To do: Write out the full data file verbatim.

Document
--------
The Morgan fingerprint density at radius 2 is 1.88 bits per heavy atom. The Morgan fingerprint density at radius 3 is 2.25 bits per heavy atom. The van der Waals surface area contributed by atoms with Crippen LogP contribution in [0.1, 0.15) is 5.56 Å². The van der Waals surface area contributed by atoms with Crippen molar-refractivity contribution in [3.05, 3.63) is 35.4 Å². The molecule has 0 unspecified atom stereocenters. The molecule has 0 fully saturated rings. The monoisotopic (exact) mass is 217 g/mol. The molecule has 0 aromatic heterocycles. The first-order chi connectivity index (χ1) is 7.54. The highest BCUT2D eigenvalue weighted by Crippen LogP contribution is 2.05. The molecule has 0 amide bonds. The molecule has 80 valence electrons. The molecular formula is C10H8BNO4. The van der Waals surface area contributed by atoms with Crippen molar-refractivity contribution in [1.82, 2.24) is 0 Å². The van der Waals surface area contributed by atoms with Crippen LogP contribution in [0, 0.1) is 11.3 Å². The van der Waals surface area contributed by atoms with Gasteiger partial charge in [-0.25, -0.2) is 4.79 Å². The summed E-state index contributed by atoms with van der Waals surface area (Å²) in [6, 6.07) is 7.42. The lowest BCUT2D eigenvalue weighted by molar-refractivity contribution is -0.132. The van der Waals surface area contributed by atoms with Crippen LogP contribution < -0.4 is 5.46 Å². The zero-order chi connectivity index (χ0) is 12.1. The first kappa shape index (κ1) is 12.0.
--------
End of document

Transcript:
The Morgan fingerprint density at radius 2 is 1.88 bits per heavy atom. The Morgan fingerprint density at radius 3 is 2.25 bits per heavy atom. The van der Waals surface area contributed by atoms with Crippen LogP contribution in [0.1, 0.15) is 5.56 Å². The van der Waals surface area contributed by atoms with Crippen molar-refractivity contribution in [3.05, 3.63) is 35.4 Å². The molecule has 0 unspecified atom stereocenters. The molecule has 0 fully saturated rings. The monoisotopic (exact) mass is 217 g/mol. The molecule has 0 aromatic heterocycles. The first-order chi connectivity index (χ1) is 7.54. The highest BCUT2D eigenvalue weighted by Crippen LogP contribution is 2.05. The molecule has 0 amide bonds. The molecule has 80 valence electrons. The molecular formula is C10H8BNO4. The van der Waals surface area contributed by atoms with Crippen molar-refractivity contribution in [1.82, 2.24) is 0 Å². The van der Waals surface area contributed by atoms with Crippen LogP contribution in [0, 0.1) is 11.3 Å². The van der Waals surface area contributed by atoms with Gasteiger partial charge in [-0.25, -0.2) is 4.79 Å². The summed E-state index contributed by atoms with van der Waals surface area (Å²) in [6, 6.07) is 7.42. The lowest BCUT2D eigenvalue weighted by molar-refractivity contribution is -0.132. The van der Waals surface area contributed by atoms with Crippen LogP contribution < -0.4 is 5.46 Å². The zero-order chi connectivity index (χ0) is 12.1. The first kappa shape index (κ1) is 12.0.